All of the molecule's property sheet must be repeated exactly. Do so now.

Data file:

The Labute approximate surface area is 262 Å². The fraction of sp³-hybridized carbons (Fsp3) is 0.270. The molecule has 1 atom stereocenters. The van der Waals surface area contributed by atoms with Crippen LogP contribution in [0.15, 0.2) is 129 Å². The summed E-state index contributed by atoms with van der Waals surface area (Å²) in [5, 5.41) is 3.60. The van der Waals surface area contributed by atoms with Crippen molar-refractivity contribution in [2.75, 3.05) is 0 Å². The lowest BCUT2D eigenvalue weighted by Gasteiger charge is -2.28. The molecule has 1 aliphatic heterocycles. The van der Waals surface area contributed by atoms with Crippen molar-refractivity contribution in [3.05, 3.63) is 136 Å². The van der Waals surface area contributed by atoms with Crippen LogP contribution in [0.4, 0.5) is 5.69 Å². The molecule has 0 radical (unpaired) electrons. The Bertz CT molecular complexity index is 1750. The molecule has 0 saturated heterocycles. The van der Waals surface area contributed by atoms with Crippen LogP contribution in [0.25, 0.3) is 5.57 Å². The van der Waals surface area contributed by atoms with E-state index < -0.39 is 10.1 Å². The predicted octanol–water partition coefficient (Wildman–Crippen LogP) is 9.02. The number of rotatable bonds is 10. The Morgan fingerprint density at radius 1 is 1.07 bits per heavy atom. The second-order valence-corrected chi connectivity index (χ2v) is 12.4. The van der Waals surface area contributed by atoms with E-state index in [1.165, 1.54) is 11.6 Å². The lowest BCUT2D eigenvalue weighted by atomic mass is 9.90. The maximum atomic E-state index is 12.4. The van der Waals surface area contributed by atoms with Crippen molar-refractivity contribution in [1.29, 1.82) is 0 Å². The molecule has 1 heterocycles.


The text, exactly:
The Labute approximate surface area is 262 Å². The fraction of sp³-hybridized carbons (Fsp3) is 0.270. The molecule has 1 atom stereocenters. The van der Waals surface area contributed by atoms with Crippen LogP contribution in [0.15, 0.2) is 129 Å². The summed E-state index contributed by atoms with van der Waals surface area (Å²) in [5, 5.41) is 3.60. The van der Waals surface area contributed by atoms with Crippen molar-refractivity contribution in [2.75, 3.05) is 0 Å². The lowest BCUT2D eigenvalue weighted by Gasteiger charge is -2.28. The molecule has 1 aliphatic heterocycles. The van der Waals surface area contributed by atoms with Crippen molar-refractivity contribution in [3.05, 3.63) is 136 Å². The van der Waals surface area contributed by atoms with Crippen LogP contribution in [0.4, 0.5) is 5.69 Å². The molecule has 0 radical (unpaired) electrons. The Bertz CT molecular complexity index is 1750. The molecule has 0 saturated heterocycles. The van der Waals surface area contributed by atoms with Crippen LogP contribution in [0.25, 0.3) is 5.57 Å². The van der Waals surface area contributed by atoms with E-state index < -0.39 is 10.1 Å². The predicted octanol–water partition coefficient (Wildman–Crippen LogP) is 9.02. The number of rotatable bonds is 10. The Morgan fingerprint density at radius 1 is 1.07 bits per heavy atom. The second-order valence-corrected chi connectivity index (χ2v) is 12.4. The van der Waals surface area contributed by atoms with E-state index in [1.165, 1.54) is 11.6 Å². The lowest BCUT2D eigenvalue weighted by atomic mass is 9.90. The maximum atomic E-state index is 12.4. The van der Waals surface area contributed by atoms with Crippen molar-refractivity contribution in [1.29, 1.82) is 0 Å². The molecule has 1 heterocycles.